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Sources: 28 More Arrests Expected In Disability Scheme

Defendants Expected To Include Retired Cops, Firefighters
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Alleged Social Security scammers John Minerva, Thomas Hale, Joseph Esposito, Raymond Lavallee. (credit: Jane Rosenberg)

Alleged Social Security scammers John Minerva, Thomas Hale, Joseph Esposito, Raymond Lavallee. (credit: Jane Rosenberg)

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NEW YORK (CBSNewYork) — Twenty-eight more people — included retired police officers and firefighters — are expected to be arrested Tuesday in connection with a massive social security fraud, sources tell 1010 WINS’ Roger Stern.

The arrests will be Round 2 of the sweep that began last month, when more than 100 people were nabbed for allegedly filing claims for disabilities that did not exist.

The new suspects will include former NYPD cop Sam Esposito, whose father, Joseph, was charged last month with being one of the scheme’s ringleaders, sources said.

Prosecutors say the fraud could be as large as $400 million, with hundreds of additional arrests possible following a two-year investigation.

In the first wave of arrests, 72 former NYPD cops and eight retired firefighters were among the 106 defendants charged with scamming Social Security Disability Insurance by falsely claiming they were homebound due to psychiatric impairment.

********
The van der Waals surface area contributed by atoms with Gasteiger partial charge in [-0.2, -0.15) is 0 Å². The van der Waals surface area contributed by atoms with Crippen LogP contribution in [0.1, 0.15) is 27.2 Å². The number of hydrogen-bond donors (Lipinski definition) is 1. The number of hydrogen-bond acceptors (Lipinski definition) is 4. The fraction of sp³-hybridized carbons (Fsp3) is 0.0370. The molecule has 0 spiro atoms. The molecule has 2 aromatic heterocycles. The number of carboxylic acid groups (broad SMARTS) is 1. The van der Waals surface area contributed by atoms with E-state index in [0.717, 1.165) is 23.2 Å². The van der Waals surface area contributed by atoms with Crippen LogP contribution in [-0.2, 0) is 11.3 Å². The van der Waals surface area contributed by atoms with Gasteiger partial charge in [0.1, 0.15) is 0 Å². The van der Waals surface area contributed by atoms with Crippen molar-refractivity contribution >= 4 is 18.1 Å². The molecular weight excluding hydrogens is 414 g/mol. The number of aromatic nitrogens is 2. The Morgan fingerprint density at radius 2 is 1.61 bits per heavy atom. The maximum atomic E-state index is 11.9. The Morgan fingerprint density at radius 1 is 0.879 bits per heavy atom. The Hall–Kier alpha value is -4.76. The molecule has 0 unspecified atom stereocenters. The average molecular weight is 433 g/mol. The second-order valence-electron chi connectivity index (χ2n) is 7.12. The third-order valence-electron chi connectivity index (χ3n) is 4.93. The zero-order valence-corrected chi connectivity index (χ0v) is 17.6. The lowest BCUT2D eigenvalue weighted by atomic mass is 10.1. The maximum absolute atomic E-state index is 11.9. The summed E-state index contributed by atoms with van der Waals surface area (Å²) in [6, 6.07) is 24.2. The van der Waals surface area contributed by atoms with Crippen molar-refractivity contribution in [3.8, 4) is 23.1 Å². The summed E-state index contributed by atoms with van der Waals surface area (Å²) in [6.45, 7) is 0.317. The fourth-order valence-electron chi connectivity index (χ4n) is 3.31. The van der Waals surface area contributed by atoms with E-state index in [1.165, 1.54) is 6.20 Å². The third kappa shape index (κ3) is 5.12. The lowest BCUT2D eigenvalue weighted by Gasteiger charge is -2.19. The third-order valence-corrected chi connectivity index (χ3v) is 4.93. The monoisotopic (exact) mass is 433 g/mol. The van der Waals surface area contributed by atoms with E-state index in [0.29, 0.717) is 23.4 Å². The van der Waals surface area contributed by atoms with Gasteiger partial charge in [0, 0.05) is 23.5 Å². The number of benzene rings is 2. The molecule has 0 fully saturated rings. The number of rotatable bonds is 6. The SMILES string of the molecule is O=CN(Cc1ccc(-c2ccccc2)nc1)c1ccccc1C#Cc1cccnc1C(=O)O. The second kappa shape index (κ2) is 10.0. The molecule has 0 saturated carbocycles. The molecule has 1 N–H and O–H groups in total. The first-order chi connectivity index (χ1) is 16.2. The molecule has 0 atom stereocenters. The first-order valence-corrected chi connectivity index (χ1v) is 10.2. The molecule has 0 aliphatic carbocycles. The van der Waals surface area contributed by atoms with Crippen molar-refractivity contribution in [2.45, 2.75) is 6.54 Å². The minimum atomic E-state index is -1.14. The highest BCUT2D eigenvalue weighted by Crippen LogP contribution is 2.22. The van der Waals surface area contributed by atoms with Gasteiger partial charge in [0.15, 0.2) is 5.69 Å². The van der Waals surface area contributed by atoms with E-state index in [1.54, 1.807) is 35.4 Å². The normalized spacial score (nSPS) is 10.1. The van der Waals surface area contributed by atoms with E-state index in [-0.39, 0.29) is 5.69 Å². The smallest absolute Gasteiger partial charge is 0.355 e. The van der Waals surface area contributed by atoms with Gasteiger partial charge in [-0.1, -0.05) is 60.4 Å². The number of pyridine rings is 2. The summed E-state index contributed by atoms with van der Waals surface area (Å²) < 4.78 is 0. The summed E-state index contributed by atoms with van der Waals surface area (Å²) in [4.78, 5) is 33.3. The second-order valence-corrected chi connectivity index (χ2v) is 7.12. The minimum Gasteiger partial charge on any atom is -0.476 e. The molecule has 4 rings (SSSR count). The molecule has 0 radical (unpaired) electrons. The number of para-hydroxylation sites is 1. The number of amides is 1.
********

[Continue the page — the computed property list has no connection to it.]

District Attorney Cyrus R. Vance said four ringleaders coached the officers on how to falsely describe symptoms of depression and other mental health problems that would make them eligible for benefits that require a complete inability to work. The four alleged leaders are expected to face additional charges Tuesday.

“For years, federal taxpayers have unwittingly financed the lifestyles of the defendants charged today,” Vance said last month. “The Social Security Disability safety net exists to help those who are unable to help themselves. Many participants cynically manufactured claims of mental illness as a result of Sept. 11, dishonoring the first responders who did serve their City at the expense of their own health and safety.”

Prosecutors said many of the defendants “lived lifestyles that starkly contradicted the representations made on their applications.”

Undercover investigators checked social media posts and financial records to expose the alleged fraud.

One of the defendants charged in January who said he couldn’t work taught martial arts; another piloted a helicopter; another former police officer who claimed he couldn’t leave the house worked at a cannoli stand at the San Gennaro Festival, prosecutors said.

The defendants received payouts as high as $500,000 from claims they made, and Vance said the ringleaders made tens of thousands in secret kickbacks.

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